• Clofazimine, along with Rifampicin and Dapsone, is one of the three essential drugs in the Multi-Drug Treatment of Multibacillary Leprosy (MB-MDT) cases.

What do we Know about Leprosy?

  • About:
    • Leprosy is a chronic, progressive bacterial infection caused by the bacterium Mycobacterium leprae. It primarily affects the nerves of the extremities, the skin, the lining of the nose, and the upper respiratory tract. Leprosy is also known as Hansen’s disease.
    • It produces skin ulcers, nerve damage, and muscle weakness. If it isn’t treated, it can cause severe disfigurement and significant disability.
    • It is one of the oldest diseases in recorded history.
    • It is common in many countries, especially those with tropical or subtropical climates including India.
  • Prevalence of Disease:
    • The World Health Organization (WHO) reports that leprosy is endemic in several Indian states and union territories, with an annual case detection rate of 4.56 per 10,000 population.
    • India reports more than 1,25,000 new patients of leprosy every year.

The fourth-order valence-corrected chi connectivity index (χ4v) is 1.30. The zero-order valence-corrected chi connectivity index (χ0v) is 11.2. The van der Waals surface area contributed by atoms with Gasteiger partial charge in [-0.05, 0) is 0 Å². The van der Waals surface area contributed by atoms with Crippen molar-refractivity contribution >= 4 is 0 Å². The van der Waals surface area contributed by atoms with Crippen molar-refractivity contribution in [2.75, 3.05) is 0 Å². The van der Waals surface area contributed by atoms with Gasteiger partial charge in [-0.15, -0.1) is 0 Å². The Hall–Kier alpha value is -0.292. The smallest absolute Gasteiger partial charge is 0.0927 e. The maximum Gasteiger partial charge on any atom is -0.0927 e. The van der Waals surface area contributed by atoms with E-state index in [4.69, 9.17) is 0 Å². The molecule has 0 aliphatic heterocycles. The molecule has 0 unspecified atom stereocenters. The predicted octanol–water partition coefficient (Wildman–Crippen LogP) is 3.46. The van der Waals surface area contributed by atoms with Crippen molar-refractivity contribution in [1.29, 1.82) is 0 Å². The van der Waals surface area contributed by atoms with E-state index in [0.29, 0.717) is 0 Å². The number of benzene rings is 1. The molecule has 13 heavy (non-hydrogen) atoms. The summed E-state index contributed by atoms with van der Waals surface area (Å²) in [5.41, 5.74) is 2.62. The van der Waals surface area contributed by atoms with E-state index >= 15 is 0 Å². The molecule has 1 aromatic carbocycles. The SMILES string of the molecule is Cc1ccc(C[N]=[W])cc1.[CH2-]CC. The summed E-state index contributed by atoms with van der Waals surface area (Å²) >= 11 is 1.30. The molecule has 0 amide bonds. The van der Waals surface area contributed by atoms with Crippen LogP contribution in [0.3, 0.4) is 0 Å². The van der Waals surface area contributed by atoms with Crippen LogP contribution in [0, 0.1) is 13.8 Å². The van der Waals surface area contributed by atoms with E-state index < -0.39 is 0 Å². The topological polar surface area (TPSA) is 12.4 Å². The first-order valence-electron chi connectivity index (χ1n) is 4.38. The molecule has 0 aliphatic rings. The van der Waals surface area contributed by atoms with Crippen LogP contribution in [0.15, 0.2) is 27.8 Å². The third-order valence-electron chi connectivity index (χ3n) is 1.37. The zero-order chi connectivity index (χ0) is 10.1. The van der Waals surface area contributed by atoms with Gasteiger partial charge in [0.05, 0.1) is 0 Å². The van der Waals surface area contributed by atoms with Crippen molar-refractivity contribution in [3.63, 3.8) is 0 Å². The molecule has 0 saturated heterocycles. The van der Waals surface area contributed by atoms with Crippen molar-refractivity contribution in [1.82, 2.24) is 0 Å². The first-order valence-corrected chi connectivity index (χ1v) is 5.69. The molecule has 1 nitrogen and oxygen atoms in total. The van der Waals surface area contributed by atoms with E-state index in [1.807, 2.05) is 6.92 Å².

What are Related Government Initiatives?

  • National Leprosy Eradication Programme (NLEP):
    • It is a Centrally Sponsored Scheme under the umbrella of National Health Mission (NHM).
    • India has achieved the elimination of leprosy as a public health problem i.e., defined as less than 1 case per 10,000 populations, at the National level.
    • The NLEP aims at eliminating leprosy in each of the districts by 2030.
  • In 2017, SPARSH Leprosy Awareness Campaign was launched to promote awareness and address the issues of stigma and discrimination.

Source: TH


Important Facts For Prelims

Treeshrew Spotted in Jammu and Kashmir

Why in News?

Recently, Scientists have spotted fossils of a small mammal resembling squirrels called treeshrew (known as Sivatupaia ramnagarensis) belonging to a new genus and species from Jammu and Kashmir.